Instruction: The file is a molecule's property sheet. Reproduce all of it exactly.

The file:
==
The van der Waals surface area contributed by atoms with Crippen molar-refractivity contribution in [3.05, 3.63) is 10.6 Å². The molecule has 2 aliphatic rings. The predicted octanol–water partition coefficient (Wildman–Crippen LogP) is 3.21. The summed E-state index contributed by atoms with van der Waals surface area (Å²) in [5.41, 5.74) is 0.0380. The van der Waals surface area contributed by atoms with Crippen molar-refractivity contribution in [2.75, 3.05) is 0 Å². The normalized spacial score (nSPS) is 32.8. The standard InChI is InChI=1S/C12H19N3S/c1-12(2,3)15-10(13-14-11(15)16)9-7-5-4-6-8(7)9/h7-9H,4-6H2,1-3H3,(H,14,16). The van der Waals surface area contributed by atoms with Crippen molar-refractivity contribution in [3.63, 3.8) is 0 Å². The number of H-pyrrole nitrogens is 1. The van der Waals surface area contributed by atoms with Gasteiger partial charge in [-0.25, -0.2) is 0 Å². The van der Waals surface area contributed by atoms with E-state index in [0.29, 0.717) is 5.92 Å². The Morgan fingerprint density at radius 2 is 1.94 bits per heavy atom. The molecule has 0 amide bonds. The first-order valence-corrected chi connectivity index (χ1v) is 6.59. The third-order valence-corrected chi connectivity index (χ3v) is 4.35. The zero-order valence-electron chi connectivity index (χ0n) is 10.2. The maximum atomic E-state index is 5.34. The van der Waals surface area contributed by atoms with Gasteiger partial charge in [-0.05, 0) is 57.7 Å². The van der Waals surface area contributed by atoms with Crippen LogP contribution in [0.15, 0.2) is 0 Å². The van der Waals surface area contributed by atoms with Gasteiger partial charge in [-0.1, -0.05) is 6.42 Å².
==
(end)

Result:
The van der Waals surface area contributed by atoms with Crippen molar-refractivity contribution in [3.05, 3.63) is 10.6 Å². The molecule has 2 aliphatic rings. The predicted octanol–water partition coefficient (Wildman–Crippen LogP) is 3.21. The summed E-state index contributed by atoms with van der Waals surface area (Å²) in [5.41, 5.74) is 0.0380. The van der Waals surface area contributed by atoms with Crippen molar-refractivity contribution in [2.75, 3.05) is 0 Å². The normalized spacial score (nSPS) is 32.8. The standard InChI is InChI=1S/C12H19N3S/c1-12(2,3)15-10(13-14-11(15)16)9-7-5-4-6-8(7)9/h7-9H,4-6H2,1-3H3,(H,14,16). The van der Waals surface area contributed by atoms with Crippen molar-refractivity contribution in [3.63, 3.8) is 0 Å². The number of H-pyrrole nitrogens is 1. The van der Waals surface area contributed by atoms with Gasteiger partial charge in [-0.25, -0.2) is 0 Å². The van der Waals surface area contributed by atoms with E-state index in [0.29, 0.717) is 5.92 Å². The Morgan fingerprint density at radius 2 is 1.94 bits per heavy atom. The molecule has 0 amide bonds. The first-order valence-corrected chi connectivity index (χ1v) is 6.59. The third-order valence-corrected chi connectivity index (χ3v) is 4.35. The zero-order valence-electron chi connectivity index (χ0n) is 10.2. The maximum atomic E-state index is 5.34. The van der Waals surface area contributed by atoms with Gasteiger partial charge in [-0.05, 0) is 57.7 Å². The van der Waals surface area contributed by atoms with Crippen LogP contribution in [0.15, 0.2) is 0 Å². The van der Waals surface area contributed by atoms with Gasteiger partial charge in [-0.1, -0.05) is 6.42 Å².